message seriously, and appreciate the hardship he must have experienced as his words often
fell on deaf ears or those who would kill him for daring to speak about such new,
challenging ideas concerning mans relationship with God.
For those who would protest the film without having seen it,
theres not much I can say
theyre probably better off not watching (the
initial petition, however, was glaringly wrong in most of the quotes and scenarios
purported to be in the film, and the ones that were correct were taken blatantly out of
context). Instead, I would appeal to those
who either relish brilliant filmmaking that captures the true essence and struggle of
humanity on screen, or those who would be willing to watch with an open mind and no
pre-conceived notions. Even if some walk away
feeling the picture wasnt for them, at least they would have judged the movie
seeing it before forming an opinion.
Consider the film above all, a journey of faith. Trust in Scorsese and his vision, and let it take
you where it wants to from beginning to end, and the rewards are ample. When Jesus cries out from the cross, It is
accomplished!, we understand just what a hard fought and well earned victory it was.
What an impressive job Criterion has done with this anamorphic
transfer! Ive seen this picture
numerous times over the last decade, but nothing compares to the visual pleasure of this
DVD. Images are incredibly sharp and crystal
clear throughout, with excellent detail and texture.
Nothing ever softens or loses definition. The
coloring is superb
beautifully rendered and contained, and natural looking
throughout, even under the influence of darkness or tinted lighting. Daylit scenes are especially beautiful. Until watching this DVD, I had never really
picked up on what a beautiful film this was to view.
There are one or two occasions of noticeable nicks on the print, but they are so
few and far between, I didnt feel it worthy of docking any points for it. If all 10 year old films were as clean as this,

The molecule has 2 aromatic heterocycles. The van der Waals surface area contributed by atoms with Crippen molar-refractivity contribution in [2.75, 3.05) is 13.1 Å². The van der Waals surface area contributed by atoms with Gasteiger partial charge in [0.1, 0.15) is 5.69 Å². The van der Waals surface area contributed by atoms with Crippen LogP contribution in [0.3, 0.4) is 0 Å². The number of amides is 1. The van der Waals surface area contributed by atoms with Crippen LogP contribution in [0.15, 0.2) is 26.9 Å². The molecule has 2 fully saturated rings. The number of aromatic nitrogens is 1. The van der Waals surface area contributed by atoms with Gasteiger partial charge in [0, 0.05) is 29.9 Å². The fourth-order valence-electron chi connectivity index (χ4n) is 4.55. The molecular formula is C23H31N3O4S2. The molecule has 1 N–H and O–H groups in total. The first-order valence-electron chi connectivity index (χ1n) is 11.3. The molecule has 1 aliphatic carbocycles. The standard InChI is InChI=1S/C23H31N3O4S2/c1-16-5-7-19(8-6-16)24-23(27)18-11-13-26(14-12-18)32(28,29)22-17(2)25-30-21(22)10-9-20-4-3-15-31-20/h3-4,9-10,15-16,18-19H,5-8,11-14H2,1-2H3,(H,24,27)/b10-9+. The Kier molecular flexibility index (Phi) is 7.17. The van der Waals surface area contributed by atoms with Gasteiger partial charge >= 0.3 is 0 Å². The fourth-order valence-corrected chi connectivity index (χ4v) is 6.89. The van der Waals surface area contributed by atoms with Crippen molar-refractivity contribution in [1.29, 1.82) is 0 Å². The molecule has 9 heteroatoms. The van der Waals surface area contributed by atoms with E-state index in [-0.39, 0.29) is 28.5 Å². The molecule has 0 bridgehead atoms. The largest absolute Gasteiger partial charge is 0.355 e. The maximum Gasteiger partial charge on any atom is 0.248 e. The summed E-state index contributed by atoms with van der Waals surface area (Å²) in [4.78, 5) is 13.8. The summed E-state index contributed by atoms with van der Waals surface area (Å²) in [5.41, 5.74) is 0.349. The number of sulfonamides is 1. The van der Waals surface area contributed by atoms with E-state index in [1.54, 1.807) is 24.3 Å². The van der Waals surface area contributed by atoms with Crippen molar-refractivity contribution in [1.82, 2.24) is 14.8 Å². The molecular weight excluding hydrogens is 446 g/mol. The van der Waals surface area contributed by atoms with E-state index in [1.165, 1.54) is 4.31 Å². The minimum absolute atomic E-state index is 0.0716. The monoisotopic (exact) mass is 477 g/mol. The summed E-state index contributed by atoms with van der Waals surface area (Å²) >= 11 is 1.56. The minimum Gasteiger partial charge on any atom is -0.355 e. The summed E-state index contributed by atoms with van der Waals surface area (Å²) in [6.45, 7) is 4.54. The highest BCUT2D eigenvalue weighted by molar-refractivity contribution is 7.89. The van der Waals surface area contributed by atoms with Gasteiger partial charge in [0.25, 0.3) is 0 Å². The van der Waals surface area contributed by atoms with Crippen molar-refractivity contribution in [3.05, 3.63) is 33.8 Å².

thered be no complaints.
This is a wonderful audio mix, clean and balanced. Most of the dialogue and action occurs across the
front channels, with very sparing use of the surrounds, except an occasional crowd scene. Where the soundtrack really excels is with Peter
Gabriels amazing score
passionate, powerful, and extremely percussive, his
music makes the best use of the .1 channel, bringing a solid, resonating bottom end to
many scenes. At one point, the lowness was so
strong, I could feel my couch vibrating under me! The
score is also mixed with respect to all channels, giving occasional instrumental cues to
the rear channels for a more enveloping listening experience. High marks.
For starters, a great commentary track featuring Martin Scorsese,
Willem Dafoe, writer Paul Schrader and revisionist Jay Cocks (though I personally wished
Scorsese could have done a track by himself as well).
Theres also a collection of research materials, stills, costume designs,
location production footage shot by Scorsese, a filmed interview with composer Peter
Gabriel with a stills gallery of some of the exotic instruments used in making the music,
plus animated menu screens with music. Criterion
The Last Temptation of Christ is a remarkable, profound motion picture experience, one that dares delve deep into the realm of serious spirituality and the constant, nagging battle between good and evil that plays out constantly in the soul of humanity. I consider it one of the best films of the 80s, treasuring it even more than Scorseses other classic Raging Bull. And this DVD represents another triumph for the Criterion Collection in terms of quality and extras.